This is about a subject near and dear to my heart. Every New Year's Day, many Philadelphia citizens participate in and enjoy as spectators the Mummers Parade, something most people living outside the area aren't familiar with.
The Mummers Parade is one of the oldest continuing folk traditions in the country. The Parade consists of people dressed in various kinds of multicolored and speckled costumes, very similar to Mardi Gras in New Orleans. There are four different divisions of Mummers: comics, fancies, string bands, and fancy brigades.
The comics are simply that: clown-like in nature, and usually spoofing some type of social or pop cultural trend. Fancies are individuals arrayed in extravagant costumes of different categories, usually with a theme to their outfit. String bands are large groups of musicians (between 46 and 64 members) who march in ornate comstumes while playing their respective instruments: saxophone, banjo, bass fiddle, and drums, creating a unique sound not heard anywhere else on the planet. Finally, the fancy brigades perform similarly to the string bands, but to popular recorded music of the times rather than their own live music.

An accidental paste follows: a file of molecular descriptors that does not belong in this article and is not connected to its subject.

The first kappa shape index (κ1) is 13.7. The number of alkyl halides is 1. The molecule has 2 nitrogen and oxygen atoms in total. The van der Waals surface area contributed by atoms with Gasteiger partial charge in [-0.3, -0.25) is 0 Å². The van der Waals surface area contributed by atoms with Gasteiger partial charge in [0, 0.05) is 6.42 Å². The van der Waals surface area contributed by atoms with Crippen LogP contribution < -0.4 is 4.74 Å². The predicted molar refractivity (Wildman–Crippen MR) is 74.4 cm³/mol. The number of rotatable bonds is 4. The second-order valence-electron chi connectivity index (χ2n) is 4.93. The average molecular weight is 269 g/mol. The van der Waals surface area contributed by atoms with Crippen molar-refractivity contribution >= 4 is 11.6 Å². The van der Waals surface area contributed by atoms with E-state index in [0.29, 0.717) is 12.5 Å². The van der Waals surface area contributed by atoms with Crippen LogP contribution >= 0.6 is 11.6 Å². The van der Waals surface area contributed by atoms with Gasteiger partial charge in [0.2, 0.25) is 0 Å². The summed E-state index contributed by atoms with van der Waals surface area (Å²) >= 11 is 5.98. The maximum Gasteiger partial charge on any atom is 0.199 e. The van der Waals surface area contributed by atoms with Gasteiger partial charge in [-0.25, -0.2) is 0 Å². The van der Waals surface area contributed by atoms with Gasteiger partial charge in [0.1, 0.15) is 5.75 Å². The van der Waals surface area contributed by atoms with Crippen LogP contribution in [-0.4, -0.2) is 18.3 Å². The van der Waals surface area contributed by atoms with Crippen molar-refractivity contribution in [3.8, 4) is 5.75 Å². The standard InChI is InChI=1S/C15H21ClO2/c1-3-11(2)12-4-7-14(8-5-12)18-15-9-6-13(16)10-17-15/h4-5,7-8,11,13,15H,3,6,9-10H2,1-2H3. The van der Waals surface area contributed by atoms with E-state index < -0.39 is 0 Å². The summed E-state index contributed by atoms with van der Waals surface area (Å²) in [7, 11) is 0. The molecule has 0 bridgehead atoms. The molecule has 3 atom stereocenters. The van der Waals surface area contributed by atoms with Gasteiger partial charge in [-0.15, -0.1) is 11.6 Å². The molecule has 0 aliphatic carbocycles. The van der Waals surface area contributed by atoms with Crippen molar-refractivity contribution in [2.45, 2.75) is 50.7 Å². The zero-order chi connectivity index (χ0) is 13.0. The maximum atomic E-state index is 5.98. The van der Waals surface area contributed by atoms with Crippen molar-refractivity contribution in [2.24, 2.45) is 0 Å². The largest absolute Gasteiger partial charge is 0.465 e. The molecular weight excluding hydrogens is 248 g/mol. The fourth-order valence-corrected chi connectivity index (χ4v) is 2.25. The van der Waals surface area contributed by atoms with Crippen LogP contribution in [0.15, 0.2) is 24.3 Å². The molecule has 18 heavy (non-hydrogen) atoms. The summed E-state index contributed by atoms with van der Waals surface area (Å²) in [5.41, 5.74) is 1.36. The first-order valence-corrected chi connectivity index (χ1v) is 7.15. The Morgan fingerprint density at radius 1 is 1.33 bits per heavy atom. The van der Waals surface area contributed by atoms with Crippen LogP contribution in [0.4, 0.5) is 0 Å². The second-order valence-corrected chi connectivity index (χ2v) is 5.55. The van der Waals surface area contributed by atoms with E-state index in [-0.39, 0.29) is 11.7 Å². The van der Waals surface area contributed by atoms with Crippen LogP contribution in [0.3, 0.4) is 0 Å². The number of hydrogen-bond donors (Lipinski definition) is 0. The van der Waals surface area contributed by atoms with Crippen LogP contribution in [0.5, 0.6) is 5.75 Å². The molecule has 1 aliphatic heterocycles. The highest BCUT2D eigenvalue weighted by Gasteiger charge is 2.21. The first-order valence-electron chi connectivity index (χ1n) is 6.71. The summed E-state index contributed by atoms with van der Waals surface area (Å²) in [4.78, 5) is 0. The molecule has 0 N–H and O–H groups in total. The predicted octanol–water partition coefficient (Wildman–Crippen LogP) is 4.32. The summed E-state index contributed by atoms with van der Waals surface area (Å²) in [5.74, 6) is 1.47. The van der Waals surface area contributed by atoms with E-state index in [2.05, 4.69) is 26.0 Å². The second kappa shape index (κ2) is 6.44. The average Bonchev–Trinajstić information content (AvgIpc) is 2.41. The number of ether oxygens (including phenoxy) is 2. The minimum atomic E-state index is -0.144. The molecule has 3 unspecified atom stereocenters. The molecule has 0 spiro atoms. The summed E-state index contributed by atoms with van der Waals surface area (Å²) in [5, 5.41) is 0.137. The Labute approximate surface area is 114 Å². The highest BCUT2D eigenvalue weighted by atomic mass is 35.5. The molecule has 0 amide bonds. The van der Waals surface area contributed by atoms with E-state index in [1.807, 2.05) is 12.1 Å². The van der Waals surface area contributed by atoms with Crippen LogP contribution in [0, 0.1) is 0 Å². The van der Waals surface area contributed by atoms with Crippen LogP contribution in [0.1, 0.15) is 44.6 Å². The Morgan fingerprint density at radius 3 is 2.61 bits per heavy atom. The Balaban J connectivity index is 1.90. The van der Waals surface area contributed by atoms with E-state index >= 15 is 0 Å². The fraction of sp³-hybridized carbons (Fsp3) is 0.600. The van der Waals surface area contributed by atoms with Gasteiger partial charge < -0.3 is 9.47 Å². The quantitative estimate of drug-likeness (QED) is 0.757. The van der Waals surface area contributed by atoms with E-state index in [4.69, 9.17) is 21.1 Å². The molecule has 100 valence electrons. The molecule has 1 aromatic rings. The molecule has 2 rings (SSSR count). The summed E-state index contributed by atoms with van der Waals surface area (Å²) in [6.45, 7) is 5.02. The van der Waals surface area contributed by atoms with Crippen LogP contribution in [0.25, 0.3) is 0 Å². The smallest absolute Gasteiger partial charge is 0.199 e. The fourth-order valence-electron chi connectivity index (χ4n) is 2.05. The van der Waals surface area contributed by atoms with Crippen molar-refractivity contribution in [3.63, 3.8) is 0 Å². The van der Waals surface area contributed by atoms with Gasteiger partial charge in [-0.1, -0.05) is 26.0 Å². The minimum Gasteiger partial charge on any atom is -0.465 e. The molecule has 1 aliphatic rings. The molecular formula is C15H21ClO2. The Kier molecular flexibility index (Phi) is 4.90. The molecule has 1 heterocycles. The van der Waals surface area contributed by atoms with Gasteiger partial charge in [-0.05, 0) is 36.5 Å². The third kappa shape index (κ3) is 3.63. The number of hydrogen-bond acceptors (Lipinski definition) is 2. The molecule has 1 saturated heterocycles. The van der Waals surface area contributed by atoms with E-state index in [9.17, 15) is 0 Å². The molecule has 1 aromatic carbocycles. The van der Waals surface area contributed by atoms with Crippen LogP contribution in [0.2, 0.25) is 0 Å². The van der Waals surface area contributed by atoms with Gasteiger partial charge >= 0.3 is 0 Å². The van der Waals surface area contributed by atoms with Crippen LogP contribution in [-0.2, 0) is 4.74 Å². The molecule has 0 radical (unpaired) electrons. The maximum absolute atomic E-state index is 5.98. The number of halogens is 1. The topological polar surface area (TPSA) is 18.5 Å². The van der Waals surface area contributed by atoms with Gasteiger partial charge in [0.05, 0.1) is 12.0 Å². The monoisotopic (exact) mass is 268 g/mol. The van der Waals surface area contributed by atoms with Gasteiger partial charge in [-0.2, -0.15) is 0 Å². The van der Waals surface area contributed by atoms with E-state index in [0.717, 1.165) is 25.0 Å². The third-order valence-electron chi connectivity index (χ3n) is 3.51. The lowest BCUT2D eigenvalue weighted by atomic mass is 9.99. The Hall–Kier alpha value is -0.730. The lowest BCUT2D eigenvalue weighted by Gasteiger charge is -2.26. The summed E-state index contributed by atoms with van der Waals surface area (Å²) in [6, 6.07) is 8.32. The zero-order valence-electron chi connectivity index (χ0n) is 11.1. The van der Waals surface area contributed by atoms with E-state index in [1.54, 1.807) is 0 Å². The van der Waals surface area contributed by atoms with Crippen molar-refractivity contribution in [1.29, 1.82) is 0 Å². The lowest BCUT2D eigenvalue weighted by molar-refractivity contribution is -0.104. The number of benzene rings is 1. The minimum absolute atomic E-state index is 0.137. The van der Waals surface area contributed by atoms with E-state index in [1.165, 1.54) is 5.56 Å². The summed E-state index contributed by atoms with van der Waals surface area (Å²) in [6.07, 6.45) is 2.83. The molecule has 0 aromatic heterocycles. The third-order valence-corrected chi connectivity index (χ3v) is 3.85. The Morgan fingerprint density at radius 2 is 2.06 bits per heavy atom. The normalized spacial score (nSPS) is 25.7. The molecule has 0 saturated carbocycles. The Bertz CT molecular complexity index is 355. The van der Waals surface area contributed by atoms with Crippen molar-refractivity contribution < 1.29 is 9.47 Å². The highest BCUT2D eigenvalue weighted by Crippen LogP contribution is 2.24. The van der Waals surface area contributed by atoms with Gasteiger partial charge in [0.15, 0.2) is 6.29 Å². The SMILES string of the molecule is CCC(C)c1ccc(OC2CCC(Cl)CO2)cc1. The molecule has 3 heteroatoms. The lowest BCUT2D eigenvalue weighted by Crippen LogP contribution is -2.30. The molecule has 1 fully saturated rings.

I was a Mummer myself for several years, and I was and currently am very proud to have been a part of it.
What I've said here doesn't do justice to the tradition. The best thing I can do is offer some clips.
The band seen directly above, The Joseph A. Ferko String Band, is one of the most popular bands of all time. Here is the band's titular founder on the game show "I've Got A Secret" from 1963:
For more information on the Mummers, visit these online sources:
The Mummers Museum: http://www.mummersmuseum.com/
Official Mummers Web site: http://mummers.com/
WPHL-TV Channel 17, Philadelphia, the local station airing the Parade: http://www.myphl17.com/community/mummers/
Finally, this longtime Mummer sums up why this great tradition continues: